Office communication tools have changed a lot over the past 50 years. In 1965, if you had a question for your colleague on the 5th floor, you might buzz their intercom number. Now you hit them up on Slack. If you wanted to tell your office about the upcoming holiday party, you made a flyer and put a copy in everyone’s mailbox. Now you send an e-vite. If you wanted to call a client, you reached for the phone.
Wait…that last one hasn’t changed a lot, has it?
So maybe you don’t use a rolodex anymore, and your office phone has buttons instead of a rotary dial. But still, our world full of cloud-based machines can make the landline look pretty antiquated. It doesn’t have the many features of your smartphone, or the high-res screen of your computer. Shouldn’t your phone be able to offer you more than it did half a century ago?
Voice over Internet Protocol, or VoIP, answers that problem by ushering your office phone system into the modern era. You’re probably familiar with the technology—it’s what social apps like Skype, Google Hangouts, and FaceTime use to let people talk to their friends and family. But VoIP is also available in your office, with a whole host of benefits.
Ready for the future? Here’s how to bring your phone communications into the 21st century.
How it Works
Until around the 1980s, phone calls went through copper wiring and switches called Plain Old Telephone Service, or POTS. The systems were based on copper wires carrying analog voice data over the dedicated circuits. Can you conjure up an image of Mad Men-era receptionists at a switchboard? That’s POTS. The system has evolved since then, but still isn’t nearly as fast as VoIP.
That’s because VoIP isn’t circuit-switched—it’s packet-switched. VoIP digitizes audio into packets of data. It turns your voice into packets of 1’s and 0’s, which can then be sent over the internet to all kinds of Internet-enabled devices. That means VoIP can even work between tablets or smartwatches, not just other phones.
Why VoIP Is Cheaper
Sending packet-switched data instead of circuit-switched data can save your company a lot of money. It’s one of the main reasons people switch to VoIP—it’s cheaper. It cuts out the need for circuitry, instead leveraging technology you already have: the internet.
With the help of high-speed internet, your calls will be dirt cheap—even if they’re long distance.
Software Allows for Flexible And Scalable Plans
Because VoIP is software-based, companies can update it from the cloud. No more waiting on service representatives to pay a visit to your office. This allows for a crazy amount of flexibility and scalability, which is good news for companies that are growing and changing.
Let’s say your company is growing and needs a new office. Whether your new digs are down the hall or across the country, VoIP offers a smooth transition for your business move. You don’t need a professional to come in and rewire the whole place, and you don’t need to change numbers. Because VoIP is cloud-based, it’s able to move with your company.
VoIP Is More Than Just Audio
The iPhone revolutionized how we think about mobile phones by allowing users to multitask on these devices: we could suddenly talk to a friend while simultaneously checking our calendar. VoIP brings that flexibility to workplace phones. It also makes them infinitely customizable (much like your smartphone), based on your business’ needs.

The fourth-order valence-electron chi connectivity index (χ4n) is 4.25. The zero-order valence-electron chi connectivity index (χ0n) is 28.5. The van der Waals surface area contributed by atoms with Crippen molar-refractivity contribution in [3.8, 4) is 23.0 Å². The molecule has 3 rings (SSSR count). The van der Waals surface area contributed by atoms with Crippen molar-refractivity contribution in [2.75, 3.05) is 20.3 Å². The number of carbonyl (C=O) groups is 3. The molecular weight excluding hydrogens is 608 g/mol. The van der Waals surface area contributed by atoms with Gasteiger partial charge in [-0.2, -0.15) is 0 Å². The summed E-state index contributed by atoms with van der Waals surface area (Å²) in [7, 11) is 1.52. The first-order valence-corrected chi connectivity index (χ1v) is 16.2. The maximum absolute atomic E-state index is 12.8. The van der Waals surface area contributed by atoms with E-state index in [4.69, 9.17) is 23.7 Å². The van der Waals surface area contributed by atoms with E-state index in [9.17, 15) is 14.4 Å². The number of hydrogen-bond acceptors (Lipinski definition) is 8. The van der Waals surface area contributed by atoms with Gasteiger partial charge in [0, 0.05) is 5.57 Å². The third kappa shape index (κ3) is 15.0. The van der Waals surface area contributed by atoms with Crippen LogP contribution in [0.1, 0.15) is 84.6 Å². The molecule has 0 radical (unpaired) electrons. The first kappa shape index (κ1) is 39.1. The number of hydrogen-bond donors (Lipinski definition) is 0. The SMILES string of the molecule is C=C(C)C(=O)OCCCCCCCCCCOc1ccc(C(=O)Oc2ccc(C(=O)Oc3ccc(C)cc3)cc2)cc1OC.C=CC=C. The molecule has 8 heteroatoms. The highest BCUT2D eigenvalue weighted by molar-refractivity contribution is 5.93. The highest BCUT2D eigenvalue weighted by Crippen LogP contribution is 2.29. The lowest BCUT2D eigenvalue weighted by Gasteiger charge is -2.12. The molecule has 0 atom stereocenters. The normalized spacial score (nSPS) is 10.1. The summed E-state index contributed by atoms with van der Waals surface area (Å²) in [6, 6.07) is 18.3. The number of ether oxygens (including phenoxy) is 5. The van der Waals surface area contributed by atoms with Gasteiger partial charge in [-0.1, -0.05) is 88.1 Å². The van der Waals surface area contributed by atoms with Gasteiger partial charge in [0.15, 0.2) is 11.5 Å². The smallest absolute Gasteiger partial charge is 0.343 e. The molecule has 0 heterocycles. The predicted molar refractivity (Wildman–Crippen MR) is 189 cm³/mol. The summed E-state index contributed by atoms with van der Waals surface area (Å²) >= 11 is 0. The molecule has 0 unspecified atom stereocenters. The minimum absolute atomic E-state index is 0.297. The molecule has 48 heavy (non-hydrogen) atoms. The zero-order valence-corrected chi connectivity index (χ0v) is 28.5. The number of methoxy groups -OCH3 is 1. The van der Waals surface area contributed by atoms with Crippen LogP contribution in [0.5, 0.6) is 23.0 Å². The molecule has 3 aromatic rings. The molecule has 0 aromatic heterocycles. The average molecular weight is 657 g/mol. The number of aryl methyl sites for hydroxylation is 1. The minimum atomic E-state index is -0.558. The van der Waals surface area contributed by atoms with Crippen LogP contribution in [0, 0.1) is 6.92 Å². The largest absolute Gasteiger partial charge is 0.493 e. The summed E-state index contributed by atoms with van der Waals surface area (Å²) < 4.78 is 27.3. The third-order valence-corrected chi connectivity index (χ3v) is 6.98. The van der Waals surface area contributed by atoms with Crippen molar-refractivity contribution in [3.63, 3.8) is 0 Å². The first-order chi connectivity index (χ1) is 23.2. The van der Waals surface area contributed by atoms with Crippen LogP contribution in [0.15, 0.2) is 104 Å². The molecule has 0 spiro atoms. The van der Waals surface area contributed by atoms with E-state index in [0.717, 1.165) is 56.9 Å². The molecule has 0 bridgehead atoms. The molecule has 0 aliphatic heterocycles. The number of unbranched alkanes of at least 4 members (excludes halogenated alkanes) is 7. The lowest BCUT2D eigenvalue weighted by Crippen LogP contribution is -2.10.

There’s An App For That
Most VoIP providers allow for easy link or document sharing, not to mention video conferencing. VoIP providers are regularly adding desktop integrations with apps as businesses request them. Depending on your provider, you can be in a call and quickly sync information through LinkedIn, Salesforce, ZenDesk, or QuickBooks.
But there are also a lot of specialized features companies can opt into, depending on the provider. Vonage for Business’ Virtual Receptionist feature allows users to instantly connect to the right department, like sales, billing, production, and customer service, without needing to remember an extension number.
And because it’s all software, you can simply download new features from the cloud whenever you want them.
Track Your Data
Sending phone calls through your computer also means that you acquire a great deal of data—data that can make your business more efficient. Call logs provide easy-to-read graphics that allow you to see what percentage of calls went unanswered, and what the peak time was for making calls.
You can use this kind of information to track caller responsiveness and convenience, or if you need more employees to handle the amount of calls coming in. It’s the kind of analytics your old phone company wouldn’t be able to measure—all at your fingertips.
Another feature of VoIP is easy-to-use recording systems. You can also get a voicemail-to-email, so you have a written transcription. No more scrubbing through voicemails to get to the important parts. Just a simple word search, and you can get the info you need.
How To Get Started
The barriers to getting your office VoIP capable are pretty low. Traditional phones don’t speak in 1’s and 0’s, so you’ll need to get an adapter, replace them with IP phones, or use “softphones,” like applications you can access online. VoIP provider OnSIP offers a great selection of reviews to help choose the right IP phones for your business. Other than that, all you need is a fast internet connection that allows you to send packets of data without jitter or lag.
With those in place, it just takes a few clicks and you’ll be ready to cut the cord! Welcome to the 21st century, friends.
You know what goes great with VoIP? An amazingly fast internet connection. If you want to learn more about our service, just holler at firstname.lastname@example.org or 646-798-2521. We’d love to help!